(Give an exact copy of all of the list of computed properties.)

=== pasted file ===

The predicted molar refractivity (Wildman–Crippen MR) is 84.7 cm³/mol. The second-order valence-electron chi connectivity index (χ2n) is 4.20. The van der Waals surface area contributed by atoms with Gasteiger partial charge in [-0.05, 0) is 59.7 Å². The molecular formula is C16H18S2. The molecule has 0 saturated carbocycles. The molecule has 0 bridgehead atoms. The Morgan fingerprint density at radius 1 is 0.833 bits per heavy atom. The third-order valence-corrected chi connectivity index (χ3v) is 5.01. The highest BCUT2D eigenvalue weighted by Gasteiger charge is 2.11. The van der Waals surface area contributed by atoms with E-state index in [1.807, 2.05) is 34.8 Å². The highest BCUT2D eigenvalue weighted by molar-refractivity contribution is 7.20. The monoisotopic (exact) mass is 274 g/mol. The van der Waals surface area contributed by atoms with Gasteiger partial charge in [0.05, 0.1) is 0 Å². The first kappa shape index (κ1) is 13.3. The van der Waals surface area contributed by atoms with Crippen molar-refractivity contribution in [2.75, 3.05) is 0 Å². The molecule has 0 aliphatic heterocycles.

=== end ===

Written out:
The predicted molar refractivity (Wildman–Crippen MR) is 84.7 cm³/mol. The second-order valence-electron chi connectivity index (χ2n) is 4.20. The van der Waals surface area contributed by atoms with Gasteiger partial charge in [-0.05, 0) is 59.7 Å². The molecular formula is C16H18S2. The molecule has 0 saturated carbocycles. The molecule has 0 bridgehead atoms. The Morgan fingerprint density at radius 1 is 0.833 bits per heavy atom. The third-order valence-corrected chi connectivity index (χ3v) is 5.01. The highest BCUT2D eigenvalue weighted by Gasteiger charge is 2.11. The van der Waals surface area contributed by atoms with E-state index in [1.807, 2.05) is 34.8 Å². The highest BCUT2D eigenvalue weighted by molar-refractivity contribution is 7.20. The monoisotopic (exact) mass is 274 g/mol. The van der Waals surface area contributed by atoms with Gasteiger partial charge in [0.05, 0.1) is 0 Å². The first kappa shape index (κ1) is 13.3. The van der Waals surface area contributed by atoms with Crippen molar-refractivity contribution in [2.75, 3.05) is 0 Å². The molecule has 0 aliphatic heterocycles.